In November, seven Habitat for Humanity homes in Riverside County will come with a special amenity: solar panels.
The homes, built in the Old Town section of Temecula to house needy families, will get their solar power systems during a "solarthon" sponsored by GRID Alternatives, a Bay Area nonprofit that, thanks to grants, installs solar power systems in communities in need. At the same time, installation crews are manned by workers who get valuable on-the-job training in the solar industry field. And reduced energy costs provide some relief to families grappling with economic struggles.
GRID Alternatives' work isn't limited to Riverside County. The organization has worked to bring solar to its home base in the Bay Area, as well as the greater Los Angeles area, San Diego, and the rest of the Inland Empire, among other locations.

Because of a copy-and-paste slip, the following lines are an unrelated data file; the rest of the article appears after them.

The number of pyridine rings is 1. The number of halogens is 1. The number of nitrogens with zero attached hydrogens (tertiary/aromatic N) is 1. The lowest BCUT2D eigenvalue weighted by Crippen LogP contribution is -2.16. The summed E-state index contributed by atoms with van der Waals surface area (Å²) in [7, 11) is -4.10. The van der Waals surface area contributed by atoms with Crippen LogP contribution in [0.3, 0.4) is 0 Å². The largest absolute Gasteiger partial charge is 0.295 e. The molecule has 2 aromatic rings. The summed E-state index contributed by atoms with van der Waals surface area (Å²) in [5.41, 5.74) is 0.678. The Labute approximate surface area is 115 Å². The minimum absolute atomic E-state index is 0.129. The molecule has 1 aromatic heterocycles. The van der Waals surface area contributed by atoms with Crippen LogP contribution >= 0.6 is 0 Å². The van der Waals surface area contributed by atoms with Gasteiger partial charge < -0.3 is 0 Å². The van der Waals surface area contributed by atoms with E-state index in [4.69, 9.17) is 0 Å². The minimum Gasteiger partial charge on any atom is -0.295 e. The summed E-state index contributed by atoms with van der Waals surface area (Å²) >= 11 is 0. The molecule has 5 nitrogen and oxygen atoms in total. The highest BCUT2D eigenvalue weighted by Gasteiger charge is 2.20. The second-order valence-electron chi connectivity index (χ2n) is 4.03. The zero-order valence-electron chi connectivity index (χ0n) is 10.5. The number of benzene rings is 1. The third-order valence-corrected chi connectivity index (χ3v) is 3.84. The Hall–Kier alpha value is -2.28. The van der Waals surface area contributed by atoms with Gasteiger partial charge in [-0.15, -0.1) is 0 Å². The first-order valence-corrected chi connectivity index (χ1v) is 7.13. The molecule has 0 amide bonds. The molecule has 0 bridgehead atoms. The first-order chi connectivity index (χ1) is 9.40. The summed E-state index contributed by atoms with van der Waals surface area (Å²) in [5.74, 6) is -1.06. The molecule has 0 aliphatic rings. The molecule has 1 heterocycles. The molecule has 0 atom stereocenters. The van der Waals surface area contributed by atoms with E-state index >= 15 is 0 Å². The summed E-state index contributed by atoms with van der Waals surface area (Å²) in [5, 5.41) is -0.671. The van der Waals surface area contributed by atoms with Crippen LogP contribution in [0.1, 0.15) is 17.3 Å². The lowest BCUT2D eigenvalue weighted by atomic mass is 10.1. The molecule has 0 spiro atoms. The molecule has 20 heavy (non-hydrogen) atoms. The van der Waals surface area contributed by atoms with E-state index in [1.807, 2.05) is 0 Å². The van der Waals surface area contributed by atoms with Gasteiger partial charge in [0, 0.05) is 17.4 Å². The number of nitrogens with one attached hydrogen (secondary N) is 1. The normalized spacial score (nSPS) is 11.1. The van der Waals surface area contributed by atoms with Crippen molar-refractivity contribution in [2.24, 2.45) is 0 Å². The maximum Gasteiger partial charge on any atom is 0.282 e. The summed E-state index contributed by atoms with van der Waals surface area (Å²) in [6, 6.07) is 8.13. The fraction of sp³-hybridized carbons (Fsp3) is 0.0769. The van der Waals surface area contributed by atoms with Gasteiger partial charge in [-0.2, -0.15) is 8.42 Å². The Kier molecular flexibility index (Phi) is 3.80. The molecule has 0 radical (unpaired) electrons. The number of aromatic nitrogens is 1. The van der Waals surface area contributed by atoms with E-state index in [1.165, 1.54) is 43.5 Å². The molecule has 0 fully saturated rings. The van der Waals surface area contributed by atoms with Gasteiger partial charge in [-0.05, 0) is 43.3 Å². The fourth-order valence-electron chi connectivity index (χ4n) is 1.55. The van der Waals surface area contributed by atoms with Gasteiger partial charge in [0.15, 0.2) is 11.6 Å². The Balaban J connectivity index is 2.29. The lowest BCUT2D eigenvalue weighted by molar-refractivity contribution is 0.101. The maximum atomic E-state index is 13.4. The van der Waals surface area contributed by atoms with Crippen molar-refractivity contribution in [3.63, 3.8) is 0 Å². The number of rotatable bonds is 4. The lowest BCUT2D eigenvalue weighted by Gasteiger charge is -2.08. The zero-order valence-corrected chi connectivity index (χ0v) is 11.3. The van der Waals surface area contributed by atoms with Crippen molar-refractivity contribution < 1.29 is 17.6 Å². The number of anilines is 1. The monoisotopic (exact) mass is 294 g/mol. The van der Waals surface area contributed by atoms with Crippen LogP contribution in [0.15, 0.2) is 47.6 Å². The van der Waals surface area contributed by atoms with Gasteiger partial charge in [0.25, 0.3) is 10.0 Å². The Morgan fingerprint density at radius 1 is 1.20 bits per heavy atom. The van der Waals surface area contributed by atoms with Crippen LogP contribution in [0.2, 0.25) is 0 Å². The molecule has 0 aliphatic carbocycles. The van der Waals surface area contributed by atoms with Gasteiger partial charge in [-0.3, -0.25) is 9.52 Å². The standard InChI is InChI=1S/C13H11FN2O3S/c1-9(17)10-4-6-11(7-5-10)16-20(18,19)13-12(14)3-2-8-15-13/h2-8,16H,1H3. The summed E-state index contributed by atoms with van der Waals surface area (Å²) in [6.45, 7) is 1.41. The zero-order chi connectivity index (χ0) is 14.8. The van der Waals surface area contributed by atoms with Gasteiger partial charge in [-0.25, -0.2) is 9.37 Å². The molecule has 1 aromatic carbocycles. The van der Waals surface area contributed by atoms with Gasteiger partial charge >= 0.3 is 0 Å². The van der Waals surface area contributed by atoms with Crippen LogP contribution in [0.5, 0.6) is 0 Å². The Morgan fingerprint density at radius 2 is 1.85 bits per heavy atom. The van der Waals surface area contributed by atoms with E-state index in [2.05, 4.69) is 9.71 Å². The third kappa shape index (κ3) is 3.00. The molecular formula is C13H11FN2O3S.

Recently, a family in south Los Angeles received a solar power system from the nonprofit, one of 450 GRID Alternatives has installed in Los Angeles, Ventura, and Orange counties. The installation was made possible with the help of Los Angeles-based Angeleno Group, which invests in clean energy.
Households can qualify for the organization's Solar Affordable Housing program, in which solar systems are installed at low or no cost, if they are based in California or Colorado. Homeowners in California must make 80% of their region's median income, and also qualify for the Single-family Affordable Solar Homes program.
If a homeowner's application is accepted, GRID Alternatives representatives will visit the home to ensure photovoltaic solar will work there, and then design the appropriate system.
In addition to the participants in job-training programs, solar installations are also completed by volunteers, who receive training during an orientation.